April 13th - Owen Patterson
This is the event that got flooded. But even with the rescheduling, we had a great time!
Owen read from his book, The Dis-Condition of Ease, that explored life through short vignettes that asked about living up to a name, how great calamities befall humanity, and miracles in the everyday.
Oak Park Library's own Larry Nance was there and read his poem “Brother Tim” about the intersection of oppression and Tim who spoke of social justice in a way that spoke to the young Larry. I read from my short story “Lobster Girl” about a young girl and her father and what happens when a child’s desire translates to magic. (It’s going to be published May 15th!)
We had a few folks who had never been to our even show up halfway through. Owen read a much lighter story that made everyone laugh about a student who had no patience and discovered by experience the importance of following the chain of command.
April 27th - Iztac Metztli
Iztac is a spoken word poet as well as a short story writer who is a former student of mine. She has grown into an amazing woman! She first read her short story, “The Old Man, The Ocean, and the Bird”, a magical realism story about a man losing his wife and discovering the flight of birds with the help of the ocean. Then she read some of her spoken word poetry - “White Bitch” was about being born here but being Mexican and knowing the soil from which her grandmothers sprang. “I Am, I Is” tackled the prejudice that comes from of how language is perceived. “In Between” dealt with her identity as a Mexican American born in a Puerto Rican neighborhood. “In the Seat of Suffering”, she explored Chicago’s response, or lack thereof, to gang violence and how these are our children with expiration dates. “I Ain’t Hip-Hop” was about growing up in the shadow of older brothers in the Hip-Hop scene. “My Grandmother is a Candle” was about her grandmother Vella who taught her the art of ancient navigation and whose candle may flicker but always burns bright.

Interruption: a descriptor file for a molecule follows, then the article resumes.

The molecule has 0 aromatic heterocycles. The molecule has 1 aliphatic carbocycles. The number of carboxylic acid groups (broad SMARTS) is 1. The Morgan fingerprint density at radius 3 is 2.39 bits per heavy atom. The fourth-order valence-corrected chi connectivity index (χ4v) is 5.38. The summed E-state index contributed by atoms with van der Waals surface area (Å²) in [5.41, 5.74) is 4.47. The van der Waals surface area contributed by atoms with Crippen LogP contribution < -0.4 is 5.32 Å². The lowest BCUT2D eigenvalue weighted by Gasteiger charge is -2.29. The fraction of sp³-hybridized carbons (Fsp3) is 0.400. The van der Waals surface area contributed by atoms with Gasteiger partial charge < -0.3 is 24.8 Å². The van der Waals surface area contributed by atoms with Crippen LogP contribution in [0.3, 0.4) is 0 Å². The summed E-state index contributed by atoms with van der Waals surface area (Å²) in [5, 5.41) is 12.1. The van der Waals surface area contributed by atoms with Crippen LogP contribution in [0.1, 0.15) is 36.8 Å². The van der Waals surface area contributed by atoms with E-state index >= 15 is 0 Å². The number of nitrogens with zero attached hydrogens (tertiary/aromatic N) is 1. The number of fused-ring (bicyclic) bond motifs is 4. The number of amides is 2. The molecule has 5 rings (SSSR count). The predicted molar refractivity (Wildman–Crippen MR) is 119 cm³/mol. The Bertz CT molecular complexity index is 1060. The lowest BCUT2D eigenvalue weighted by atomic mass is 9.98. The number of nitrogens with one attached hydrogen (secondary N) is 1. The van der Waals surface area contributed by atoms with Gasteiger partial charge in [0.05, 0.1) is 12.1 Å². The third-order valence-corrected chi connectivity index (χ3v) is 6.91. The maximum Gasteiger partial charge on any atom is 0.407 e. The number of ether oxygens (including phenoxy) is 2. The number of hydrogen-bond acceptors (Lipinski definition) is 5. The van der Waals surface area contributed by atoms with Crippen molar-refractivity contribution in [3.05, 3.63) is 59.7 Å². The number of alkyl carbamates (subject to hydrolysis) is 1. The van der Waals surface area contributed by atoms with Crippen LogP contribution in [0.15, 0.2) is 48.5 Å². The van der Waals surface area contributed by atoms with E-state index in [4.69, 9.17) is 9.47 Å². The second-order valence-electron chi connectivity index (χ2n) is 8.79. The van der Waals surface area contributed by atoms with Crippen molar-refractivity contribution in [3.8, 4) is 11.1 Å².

For our Open Mic, we had Mike reading his short story, “The Ancient Eyes of Sady French” about a murder that may or may not have been perpetuated by a parrot. Alex read from his novellla, “The World River Flows Where it Will” where two characters were looking for a place in an alien world where being human didn’t make them the lowest of the low. I read my poem, “We Were Never Mermaids” about my sister who has a brain injury and how her life affects the entire family. Sheila read, “Not For You”, a story about ghosts walking on halloween night and what to do when you are the lighthouse for the dead but one of the dead is an asshole. Ed read about how he wanted to write a serial, “In the Shadows of Giants” that sipped expensive marshmallows and his poem, “Homework oh Homework” about the terrible choices homework provides.